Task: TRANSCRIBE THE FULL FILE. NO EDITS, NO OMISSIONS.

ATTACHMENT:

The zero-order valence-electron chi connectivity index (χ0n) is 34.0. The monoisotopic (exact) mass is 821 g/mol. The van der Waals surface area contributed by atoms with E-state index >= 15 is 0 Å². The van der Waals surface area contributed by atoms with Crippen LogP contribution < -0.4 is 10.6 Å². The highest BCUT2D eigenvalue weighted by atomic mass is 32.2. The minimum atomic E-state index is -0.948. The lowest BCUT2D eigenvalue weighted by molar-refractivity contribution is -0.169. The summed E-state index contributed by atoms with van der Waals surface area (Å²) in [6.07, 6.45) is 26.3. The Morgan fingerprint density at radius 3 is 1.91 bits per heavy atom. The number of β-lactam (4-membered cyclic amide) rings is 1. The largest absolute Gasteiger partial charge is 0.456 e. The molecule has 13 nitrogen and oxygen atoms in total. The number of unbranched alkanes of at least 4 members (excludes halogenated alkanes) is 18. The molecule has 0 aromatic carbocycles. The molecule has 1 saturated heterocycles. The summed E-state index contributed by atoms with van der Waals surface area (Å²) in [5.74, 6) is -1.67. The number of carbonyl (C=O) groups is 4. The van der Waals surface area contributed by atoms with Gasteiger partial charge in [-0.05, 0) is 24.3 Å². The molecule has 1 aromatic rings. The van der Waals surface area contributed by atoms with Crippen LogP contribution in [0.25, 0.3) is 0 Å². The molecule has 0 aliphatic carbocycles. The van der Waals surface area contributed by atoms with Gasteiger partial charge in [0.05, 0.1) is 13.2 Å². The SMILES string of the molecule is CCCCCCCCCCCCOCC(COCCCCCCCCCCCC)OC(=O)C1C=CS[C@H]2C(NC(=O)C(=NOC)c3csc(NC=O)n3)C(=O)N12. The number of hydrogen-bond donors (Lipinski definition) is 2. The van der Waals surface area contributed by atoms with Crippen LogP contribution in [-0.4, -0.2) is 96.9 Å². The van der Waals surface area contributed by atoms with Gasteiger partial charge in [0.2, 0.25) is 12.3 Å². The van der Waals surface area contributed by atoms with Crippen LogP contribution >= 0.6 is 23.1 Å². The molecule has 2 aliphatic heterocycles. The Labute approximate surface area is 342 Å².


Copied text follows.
The zero-order valence-electron chi connectivity index (χ0n) is 34.0. The monoisotopic (exact) mass is 821 g/mol. The van der Waals surface area contributed by atoms with E-state index >= 15 is 0 Å². The van der Waals surface area contributed by atoms with Crippen LogP contribution < -0.4 is 10.6 Å². The highest BCUT2D eigenvalue weighted by atomic mass is 32.2. The minimum atomic E-state index is -0.948. The lowest BCUT2D eigenvalue weighted by molar-refractivity contribution is -0.169. The summed E-state index contributed by atoms with van der Waals surface area (Å²) in [6.07, 6.45) is 26.3. The Morgan fingerprint density at radius 3 is 1.91 bits per heavy atom. The number of β-lactam (4-membered cyclic amide) rings is 1. The largest absolute Gasteiger partial charge is 0.456 e. The molecule has 13 nitrogen and oxygen atoms in total. The number of unbranched alkanes of at least 4 members (excludes halogenated alkanes) is 18. The molecule has 0 aromatic carbocycles. The molecule has 1 saturated heterocycles. The summed E-state index contributed by atoms with van der Waals surface area (Å²) in [5.74, 6) is -1.67. The number of carbonyl (C=O) groups is 4. The van der Waals surface area contributed by atoms with Gasteiger partial charge in [-0.05, 0) is 24.3 Å². The molecule has 1 aromatic rings. The van der Waals surface area contributed by atoms with Crippen LogP contribution in [0.25, 0.3) is 0 Å². The molecule has 0 aliphatic carbocycles. The van der Waals surface area contributed by atoms with Gasteiger partial charge in [0.05, 0.1) is 13.2 Å². The SMILES string of the molecule is CCCCCCCCCCCCOCC(COCCCCCCCCCCCC)OC(=O)C1C=CS[C@H]2C(NC(=O)C(=NOC)c3csc(NC=O)n3)C(=O)N12. The number of hydrogen-bond donors (Lipinski definition) is 2. The van der Waals surface area contributed by atoms with Crippen LogP contribution in [-0.4, -0.2) is 96.9 Å². The van der Waals surface area contributed by atoms with Gasteiger partial charge in [0.2, 0.25) is 12.3 Å². The van der Waals surface area contributed by atoms with Crippen LogP contribution >= 0.6 is 23.1 Å². The molecule has 2 aliphatic heterocycles. The Labute approximate surface area is 342 Å².